In an upcoming blog, we will look into how to install and configure Lipstick on top of Pig.

Friday, March 28, 2014

Mahout and MR

There has been a active discussion (1, 2, 3) in the Mahout Dev mailing list about the goals for Mahout 1.0 and also moving the underlying computation engine from MR to Spark or H20.  But as mentioned in the GigaOM article `Apache Mahout, Hadoop’s original machine learning project, is moving on from MapReduce`, the community hasn't yet decided yet.

As mentioned in the earlier blogs here, MR is by default batch oriented in nature and is also not suited for iterative processing and implementing Machine Learning algorithms as processing with MR involves R/Ws to HDFS after each step in the iteration. Mahout is pretty much tied to MR, though it's not impossible to rewrite the underlying MR algorithms, it's also not an easy task. It would be the right direction for the Mahout project to move to some non-MR platform and the sooner the better.

With the announcement of Oryx from Cloudera, we can expect quick progress around the distributed Machine Learning frameworks.
Directions by MShades From Flickr under CC

Friday, March 7, 2014

Is it Spark 'vs' OR 'and' Hadoop?

There had been a lot of traction around Spark. Cloudera announced (1, 2) it being a part of the CDH distribution and here is there stance on `MR and Spark`. MapReduce is a programming model for distribution computing while Spark is a framework or a Software. The essence of the Cloudera article is accurate, but the blog title is a bit misleading. It should be Hadoop and Spark.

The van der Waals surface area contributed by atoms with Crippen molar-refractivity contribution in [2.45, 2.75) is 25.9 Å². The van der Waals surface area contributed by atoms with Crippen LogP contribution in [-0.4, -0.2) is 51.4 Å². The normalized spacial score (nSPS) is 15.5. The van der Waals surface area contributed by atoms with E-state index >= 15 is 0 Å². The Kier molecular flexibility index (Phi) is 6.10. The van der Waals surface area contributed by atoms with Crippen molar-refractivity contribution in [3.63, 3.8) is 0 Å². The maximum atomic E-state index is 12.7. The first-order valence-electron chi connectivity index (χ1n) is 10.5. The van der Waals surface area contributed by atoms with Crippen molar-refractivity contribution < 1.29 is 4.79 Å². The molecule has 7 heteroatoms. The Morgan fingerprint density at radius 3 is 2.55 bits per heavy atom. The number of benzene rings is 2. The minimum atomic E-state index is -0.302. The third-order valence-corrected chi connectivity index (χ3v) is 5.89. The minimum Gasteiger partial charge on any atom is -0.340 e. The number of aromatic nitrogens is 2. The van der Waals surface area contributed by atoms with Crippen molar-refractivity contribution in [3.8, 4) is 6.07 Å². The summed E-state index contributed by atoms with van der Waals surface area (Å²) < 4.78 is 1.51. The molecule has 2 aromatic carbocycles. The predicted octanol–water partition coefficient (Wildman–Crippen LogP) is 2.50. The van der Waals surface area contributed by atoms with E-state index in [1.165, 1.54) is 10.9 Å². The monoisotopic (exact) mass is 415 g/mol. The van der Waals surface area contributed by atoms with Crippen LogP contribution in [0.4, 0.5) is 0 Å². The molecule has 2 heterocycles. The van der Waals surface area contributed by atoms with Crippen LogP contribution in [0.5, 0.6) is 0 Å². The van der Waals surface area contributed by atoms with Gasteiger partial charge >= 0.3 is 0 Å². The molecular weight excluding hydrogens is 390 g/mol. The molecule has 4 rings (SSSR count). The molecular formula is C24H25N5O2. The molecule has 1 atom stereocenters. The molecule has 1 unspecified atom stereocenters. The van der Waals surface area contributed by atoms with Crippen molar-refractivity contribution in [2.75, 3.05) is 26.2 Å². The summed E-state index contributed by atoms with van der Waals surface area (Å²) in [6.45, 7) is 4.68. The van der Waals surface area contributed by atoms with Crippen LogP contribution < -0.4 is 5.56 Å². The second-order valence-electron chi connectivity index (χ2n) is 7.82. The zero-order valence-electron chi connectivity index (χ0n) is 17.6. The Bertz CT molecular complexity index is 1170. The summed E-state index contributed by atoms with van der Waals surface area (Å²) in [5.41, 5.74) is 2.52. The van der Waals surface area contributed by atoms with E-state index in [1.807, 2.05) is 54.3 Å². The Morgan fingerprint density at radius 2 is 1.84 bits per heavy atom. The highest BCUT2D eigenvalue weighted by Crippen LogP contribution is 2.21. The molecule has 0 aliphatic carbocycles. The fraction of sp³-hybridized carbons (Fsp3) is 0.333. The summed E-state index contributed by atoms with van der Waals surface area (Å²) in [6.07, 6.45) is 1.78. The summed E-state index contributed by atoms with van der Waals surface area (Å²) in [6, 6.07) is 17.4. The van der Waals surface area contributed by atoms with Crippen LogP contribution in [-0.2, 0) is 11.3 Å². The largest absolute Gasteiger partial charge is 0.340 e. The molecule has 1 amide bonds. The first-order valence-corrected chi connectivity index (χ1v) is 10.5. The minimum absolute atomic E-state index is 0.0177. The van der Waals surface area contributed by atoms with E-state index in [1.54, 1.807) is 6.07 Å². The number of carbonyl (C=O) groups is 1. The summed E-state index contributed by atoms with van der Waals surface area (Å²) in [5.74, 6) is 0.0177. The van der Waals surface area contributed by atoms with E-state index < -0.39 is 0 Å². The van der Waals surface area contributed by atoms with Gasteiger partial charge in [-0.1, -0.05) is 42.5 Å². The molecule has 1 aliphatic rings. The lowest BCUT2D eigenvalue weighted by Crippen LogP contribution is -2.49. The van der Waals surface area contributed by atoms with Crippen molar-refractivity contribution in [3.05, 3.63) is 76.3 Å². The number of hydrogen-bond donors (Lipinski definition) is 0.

Here is another interesting article from Cloudera on Spark from a Data Science perspective. Mahout implements Machine Learning algorithms in a MR fashion. But, MR is batch oriented (high latency and high throughput) in nature and doesn't suit well for Machine Learning algorithms which are iterative in nature. There is a active discussion in the Mahout community for decoupling the ML algorithms from MR where possible. It is a long shot, but the sooner the effort the better as alternate distributed ML frameworks are cropping.

With Spark becoming a top level project and lot of attention to Spark, one might think what will happen to Hadoop that Spark is gaining all the attention. So, this blog is all about it.
But, before jumping into Spark, let's look at how Hadoop has evolved. Hadoop 1 has two components HDFS (for storing the data at large scale) and MR (for processing the data at large scale) which operate on a group of commodity machines and act like a single cluster (or an entity) to work on a very big task. In Hadoop 2 (aka YARN, Next Generation Architecture, MRv2), Hadoop additionally constitutes YARN which has a centralized Resource Manager which allows multiple computing models (powered by YARN) to run on the same cluster. Executing multiple models on the same cluster will increase the utilization of the cluster and mostly flatten the usage of cluster.

Along, the same lines Spark applications can also run a resource/cluster management framework like YARN and Apache Mesos. So, it's not a matter of making a choice between Spark and Hadoop, but Spark can run on top of YARN (Hadoop 2) and can also use HDFS as a source for data. More on the different Spark execution models from the official documentation here.
With so much traction happening around Spark, it's interesting to see how work loads gets moved from some of the other frameworks like Hadoop (MR) to Spark. Note that MR is a distributing computing model and can be implemented on a distributed computing model like Spark. Here is a simple Scala program for WordCount on top of Spark.
file = spark.textFile("hdfs://...")
file.flatMap(line => line.split(" "))
    .map(word => (word, 1))
    .reduceByKey(_ + _) 
With so much happening in the Big Data space, I will try to keep this blog updated with some of the latest happenings.